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Libya: Setting the record straight

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COMMENTS

5 May 2011 12:46

Stephan Fruehling is a lecturer in the Strategic and Defence Studies Centre, ANU.

The Interpreter has carried several informed and informative contributions on Libya, especially on the Responsibility to Protect (R2P) doctrine. But for the decision to intervene, R2P was only one among many factors. The latest post by Raoul Heinrichs misleads Interpreter readers by sorely lacking recognition of these factors. 

Raoul misrepresents the political dynamics that led to the war. Rather than Europeans inheriting 'a mess of Washington's making', Washington grudgingly signed up at the last minute, and with a clear understanding of European leadership. If there was a driving force, it was President Sarkozy, who recognised the rebels as the legitimate government of Libya seven days before the vote on Resolution 1973. Regime change is not 'mission creep', but has been the goal from the start. 

What Raoul calls Germany's 'wise' decision to stay out was an unreflective one made by its inexperienced foreign minister, who singlehandedly destroyed the decade-long aspiration of closer European foreign and defence cooperation. Sixty-two percent  of the German population supports the intervention, and across the political spectrum in Germany, the abstention in the Security Council is widely seen as one of modern Germany's biggest foreign policy blunders.

Libya is closer to Sicily than East Timor is to Australia. Illegal immigration from North Africa is a serious problem that threatens the political underpinnings of free movement within Europe, the Schengen accords. Millions of Arabs living in France, Italy or Spain mean that European governments cannot remain indifferent to societal convulsions across the Mediterranean. Srebrenica and the geopolitical cost of inaction is still on European minds. And the fact that the Libyan rebellion is part of a far wider wave of revolutions in the Arab world, with far-reaching consequences for the nature of future regimes in a region crucial to Europe's security, cannot be ignored — especially since even the Arab League was calling for an intervention. 

When diagnosing 'rookie errors', at least some discussion of this historical and geopolitical context should be expected.  

Raoul's assertion that Libya has 'no strategic value' to Europe would rightly be received with derision had a European made them with reference to Australia and Indonesia or the South Pacific.

And unlike Australia's neighbours, Libya is ruled by a famously unstable dictator who brutally suppresses his own people, killed hundreds of Europeans in bombings of aircraft and discos, armed terrorist scourges including ETA and IRA, produced or sought chemical and nuclear weapons, fired Scud missiles at Italy, mined shipping channels in the Red Sea, fought for decades to annex parts of Chad (including against significant French forces in 1978, 1983, and 1986) and organised the assassination of major Arab dignitaries including Musa Sadr of Lebanon and Crown Prince Abdullah of Saudi Arabia.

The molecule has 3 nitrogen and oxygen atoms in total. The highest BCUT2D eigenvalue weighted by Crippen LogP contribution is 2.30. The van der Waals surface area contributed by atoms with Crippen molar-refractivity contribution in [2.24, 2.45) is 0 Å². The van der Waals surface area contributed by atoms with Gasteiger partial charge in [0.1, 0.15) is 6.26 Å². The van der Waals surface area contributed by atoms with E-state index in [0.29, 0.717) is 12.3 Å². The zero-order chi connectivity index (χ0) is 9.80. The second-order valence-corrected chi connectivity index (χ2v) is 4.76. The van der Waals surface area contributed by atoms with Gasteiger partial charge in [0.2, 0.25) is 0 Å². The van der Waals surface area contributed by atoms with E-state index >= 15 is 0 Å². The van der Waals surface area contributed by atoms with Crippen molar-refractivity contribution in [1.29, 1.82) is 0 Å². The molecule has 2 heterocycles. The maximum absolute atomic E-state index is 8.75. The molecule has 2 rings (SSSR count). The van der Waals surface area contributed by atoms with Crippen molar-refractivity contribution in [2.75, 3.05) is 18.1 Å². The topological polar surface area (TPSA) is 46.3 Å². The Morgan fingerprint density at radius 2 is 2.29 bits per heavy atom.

Raoul's assertion that Libya has 'virtually no bearing on events through the wider region' is unsustainable. And given Qadhafi's track record, asking whether it would be 'better if Qadhafi wins' requires looking further than the fate of Benghazi alone.

Raoul states that the operation 'has become a fiasco'. Why? The onslaught of Qadhafi's forces on the rebels has been broken and, without the use of tanks and artillery, his forces are unlikely to prevail. Qadhafi is cut off from supplies and has no support in the Arab world. NATO can maintain the current level of effort for months or even years, enough time to arm and train the rebels or, should that be necessary, deploy ground forces to support them. The Libya operation is still far younger than NATO's 78-day war against Serbia in 1999, and even that was a remarkably short war.

Finally, Raoul flogs the dead horse of the 'Powell doctrine', demanding a clear exit strategy, vital interests being involved, and brief but overwhelming use of force as prerequisites of any intervention. This 'doctrine' is rightly forgotten by most today, because it does not meaningfully relate to most problems of the world. 

It has often been pointed out that countries 'cannot have an exit strategy from their neighbourhood'. One can elegantly derive 'vital' or 'strategic' interests from abstract first principles, but they remain value-laden and open to legitimate political contestation nonetheless. And using force in an overwhelming manner can often be quite disproportionate to the interest involved, have unintended consequences of its own, and involve costs in lives and treasure far greater than viable alternatives — the containment of Iraq before 2003 and France's war with Libya over Chad are apt examples.

Of course, the war in Libya is one of choice. There are good arguments for and against that choice. And adjustments will be made to goals and strategy, as they are in any war. But ultimately, those Western countries who actually have to live with Qadhafi thought it the right choice to support the rebels in getting rid of his regime. Their reasons may seem distant and obscure, but advice from Australia should still be nuanced and informed.

Photo by Flickr user Official US Air Force.

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